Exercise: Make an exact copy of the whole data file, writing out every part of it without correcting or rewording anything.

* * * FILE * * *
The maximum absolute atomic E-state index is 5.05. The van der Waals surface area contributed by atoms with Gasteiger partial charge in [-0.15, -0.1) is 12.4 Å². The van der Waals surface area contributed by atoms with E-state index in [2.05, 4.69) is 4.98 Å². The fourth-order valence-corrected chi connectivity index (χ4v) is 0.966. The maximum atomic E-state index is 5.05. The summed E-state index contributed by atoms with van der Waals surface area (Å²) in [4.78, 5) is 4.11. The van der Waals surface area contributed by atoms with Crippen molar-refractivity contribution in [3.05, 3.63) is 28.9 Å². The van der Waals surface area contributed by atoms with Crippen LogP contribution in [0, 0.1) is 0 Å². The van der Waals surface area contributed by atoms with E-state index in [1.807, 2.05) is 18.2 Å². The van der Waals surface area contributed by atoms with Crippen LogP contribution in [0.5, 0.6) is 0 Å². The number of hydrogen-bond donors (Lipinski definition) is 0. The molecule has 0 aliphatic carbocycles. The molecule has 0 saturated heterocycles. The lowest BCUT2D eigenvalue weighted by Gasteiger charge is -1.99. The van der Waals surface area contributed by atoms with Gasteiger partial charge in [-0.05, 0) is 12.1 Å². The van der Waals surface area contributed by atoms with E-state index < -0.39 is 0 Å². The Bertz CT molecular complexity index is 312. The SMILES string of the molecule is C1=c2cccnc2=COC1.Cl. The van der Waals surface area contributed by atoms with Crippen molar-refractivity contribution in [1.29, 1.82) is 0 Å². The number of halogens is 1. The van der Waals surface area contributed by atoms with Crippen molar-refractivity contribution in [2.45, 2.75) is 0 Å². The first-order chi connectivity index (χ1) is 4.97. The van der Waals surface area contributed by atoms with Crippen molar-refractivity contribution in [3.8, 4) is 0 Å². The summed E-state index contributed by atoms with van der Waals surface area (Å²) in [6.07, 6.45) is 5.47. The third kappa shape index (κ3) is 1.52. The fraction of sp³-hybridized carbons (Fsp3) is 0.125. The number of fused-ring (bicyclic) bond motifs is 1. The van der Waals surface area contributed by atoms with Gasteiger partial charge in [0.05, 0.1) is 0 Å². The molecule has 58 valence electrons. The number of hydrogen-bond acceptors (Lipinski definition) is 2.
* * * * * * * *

The maximum absolute atomic E-state index is 5.05. The van der Waals surface area contributed by atoms with Gasteiger partial charge in [-0.15, -0.1) is 12.4 Å². The van der Waals surface area contributed by atoms with E-state index in [2.05, 4.69) is 4.98 Å². The fourth-order valence-corrected chi connectivity index (χ4v) is 0.966. The maximum atomic E-state index is 5.05. The summed E-state index contributed by atoms with van der Waals surface area (Å²) in [4.78, 5) is 4.11. The van der Waals surface area contributed by atoms with Crippen molar-refractivity contribution in [3.05, 3.63) is 28.9 Å². The van der Waals surface area contributed by atoms with Crippen LogP contribution in [0, 0.1) is 0 Å². The van der Waals surface area contributed by atoms with E-state index in [1.807, 2.05) is 18.2 Å². The van der Waals surface area contributed by atoms with Crippen LogP contribution in [0.5, 0.6) is 0 Å². The number of hydrogen-bond donors (Lipinski definition) is 0. The molecule has 0 aliphatic carbocycles. The molecule has 0 saturated heterocycles. The lowest BCUT2D eigenvalue weighted by Gasteiger charge is -1.99. The van der Waals surface area contributed by atoms with Gasteiger partial charge in [-0.05, 0) is 12.1 Å². The van der Waals surface area contributed by atoms with E-state index < -0.39 is 0 Å². The Bertz CT molecular complexity index is 312. The SMILES string of the molecule is C1=c2cccnc2=COC1.Cl. The van der Waals surface area contributed by atoms with Crippen molar-refractivity contribution in [1.29, 1.82) is 0 Å². The number of halogens is 1. The van der Waals surface area contributed by atoms with Crippen molar-refractivity contribution in [2.45, 2.75) is 0 Å². The first-order chi connectivity index (χ1) is 4.97. The van der Waals surface area contributed by atoms with Crippen molar-refractivity contribution in [3.8, 4) is 0 Å². The summed E-state index contributed by atoms with van der Waals surface area (Å²) in [6.07, 6.45) is 5.47. The third kappa shape index (κ3) is 1.52. The fraction of sp³-hybridized carbons (Fsp3) is 0.125. The number of fused-ring (bicyclic) bond motifs is 1. The van der Waals surface area contributed by atoms with Gasteiger partial charge in [0.05, 0.1) is 0 Å². The molecule has 58 valence electrons. The number of hydrogen-bond acceptors (Lipinski definition) is 2.